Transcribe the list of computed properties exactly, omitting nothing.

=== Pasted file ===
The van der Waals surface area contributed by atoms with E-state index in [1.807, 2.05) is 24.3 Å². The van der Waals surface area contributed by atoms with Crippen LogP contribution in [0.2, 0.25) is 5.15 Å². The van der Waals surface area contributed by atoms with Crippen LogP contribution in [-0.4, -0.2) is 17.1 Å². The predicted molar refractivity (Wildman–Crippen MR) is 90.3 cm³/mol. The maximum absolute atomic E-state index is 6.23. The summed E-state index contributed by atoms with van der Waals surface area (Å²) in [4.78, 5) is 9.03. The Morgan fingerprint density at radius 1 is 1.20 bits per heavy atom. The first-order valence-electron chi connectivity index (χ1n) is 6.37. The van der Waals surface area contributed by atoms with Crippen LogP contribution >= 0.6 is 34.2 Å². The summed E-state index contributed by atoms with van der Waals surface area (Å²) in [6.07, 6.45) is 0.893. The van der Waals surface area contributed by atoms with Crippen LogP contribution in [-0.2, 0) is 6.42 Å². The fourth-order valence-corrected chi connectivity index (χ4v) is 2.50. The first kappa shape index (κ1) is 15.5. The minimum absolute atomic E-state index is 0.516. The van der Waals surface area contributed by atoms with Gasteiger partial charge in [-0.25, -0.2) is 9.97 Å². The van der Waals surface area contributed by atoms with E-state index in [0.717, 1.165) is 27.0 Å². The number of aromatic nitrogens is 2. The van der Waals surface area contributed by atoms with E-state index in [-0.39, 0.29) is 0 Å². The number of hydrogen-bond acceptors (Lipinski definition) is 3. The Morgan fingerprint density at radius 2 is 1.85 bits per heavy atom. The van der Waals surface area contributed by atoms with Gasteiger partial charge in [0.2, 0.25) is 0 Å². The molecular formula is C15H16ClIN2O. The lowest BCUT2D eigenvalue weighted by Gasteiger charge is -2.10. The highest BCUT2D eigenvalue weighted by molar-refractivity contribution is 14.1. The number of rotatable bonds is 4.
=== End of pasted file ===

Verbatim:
The van der Waals surface area contributed by atoms with E-state index in [1.807, 2.05) is 24.3 Å². The van der Waals surface area contributed by atoms with Crippen LogP contribution in [0.2, 0.25) is 5.15 Å². The van der Waals surface area contributed by atoms with Crippen LogP contribution in [-0.4, -0.2) is 17.1 Å². The predicted molar refractivity (Wildman–Crippen MR) is 90.3 cm³/mol. The maximum absolute atomic E-state index is 6.23. The summed E-state index contributed by atoms with van der Waals surface area (Å²) in [4.78, 5) is 9.03. The Morgan fingerprint density at radius 1 is 1.20 bits per heavy atom. The first-order valence-electron chi connectivity index (χ1n) is 6.37. The van der Waals surface area contributed by atoms with Crippen LogP contribution >= 0.6 is 34.2 Å². The summed E-state index contributed by atoms with van der Waals surface area (Å²) in [6.07, 6.45) is 0.893. The van der Waals surface area contributed by atoms with Crippen LogP contribution in [-0.2, 0) is 6.42 Å². The fourth-order valence-corrected chi connectivity index (χ4v) is 2.50. The first kappa shape index (κ1) is 15.5. The minimum absolute atomic E-state index is 0.516. The van der Waals surface area contributed by atoms with Gasteiger partial charge in [-0.25, -0.2) is 9.97 Å². The van der Waals surface area contributed by atoms with E-state index in [0.717, 1.165) is 27.0 Å². The number of aromatic nitrogens is 2. The van der Waals surface area contributed by atoms with E-state index in [-0.39, 0.29) is 0 Å². The number of hydrogen-bond acceptors (Lipinski definition) is 3. The Morgan fingerprint density at radius 2 is 1.85 bits per heavy atom. The van der Waals surface area contributed by atoms with Gasteiger partial charge in [0.2, 0.25) is 0 Å². The molecular formula is C15H16ClIN2O. The lowest BCUT2D eigenvalue weighted by Gasteiger charge is -2.10. The highest BCUT2D eigenvalue weighted by molar-refractivity contribution is 14.1. The number of rotatable bonds is 4.